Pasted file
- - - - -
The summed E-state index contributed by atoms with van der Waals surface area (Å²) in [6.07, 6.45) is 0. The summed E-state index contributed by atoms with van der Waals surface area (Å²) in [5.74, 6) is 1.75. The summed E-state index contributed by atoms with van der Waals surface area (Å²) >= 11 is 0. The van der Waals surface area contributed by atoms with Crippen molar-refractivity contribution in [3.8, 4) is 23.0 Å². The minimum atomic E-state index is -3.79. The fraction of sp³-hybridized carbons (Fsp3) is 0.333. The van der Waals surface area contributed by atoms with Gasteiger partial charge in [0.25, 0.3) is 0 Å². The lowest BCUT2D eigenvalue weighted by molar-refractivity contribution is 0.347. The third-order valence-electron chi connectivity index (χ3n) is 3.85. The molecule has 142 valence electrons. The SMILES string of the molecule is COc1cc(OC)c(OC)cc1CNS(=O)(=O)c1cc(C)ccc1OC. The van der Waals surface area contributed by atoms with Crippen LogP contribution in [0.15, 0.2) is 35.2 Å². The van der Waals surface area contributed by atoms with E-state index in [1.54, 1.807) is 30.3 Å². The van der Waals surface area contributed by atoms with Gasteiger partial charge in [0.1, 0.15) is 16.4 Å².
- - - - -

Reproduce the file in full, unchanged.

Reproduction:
The summed E-state index contributed by atoms with van der Waals surface area (Å²) in [6.07, 6.45) is 0. The summed E-state index contributed by atoms with van der Waals surface area (Å²) in [5.74, 6) is 1.75. The summed E-state index contributed by atoms with van der Waals surface area (Å²) >= 11 is 0. The van der Waals surface area contributed by atoms with Crippen molar-refractivity contribution in [3.8, 4) is 23.0 Å². The minimum atomic E-state index is -3.79. The fraction of sp³-hybridized carbons (Fsp3) is 0.333. The van der Waals surface area contributed by atoms with Gasteiger partial charge in [0.25, 0.3) is 0 Å². The lowest BCUT2D eigenvalue weighted by molar-refractivity contribution is 0.347. The third-order valence-electron chi connectivity index (χ3n) is 3.85. The molecule has 142 valence electrons. The SMILES string of the molecule is COc1cc(OC)c(OC)cc1CNS(=O)(=O)c1cc(C)ccc1OC. The van der Waals surface area contributed by atoms with Crippen LogP contribution in [0.15, 0.2) is 35.2 Å². The van der Waals surface area contributed by atoms with E-state index in [1.54, 1.807) is 30.3 Å². The van der Waals surface area contributed by atoms with Gasteiger partial charge in [0.1, 0.15) is 16.4 Å².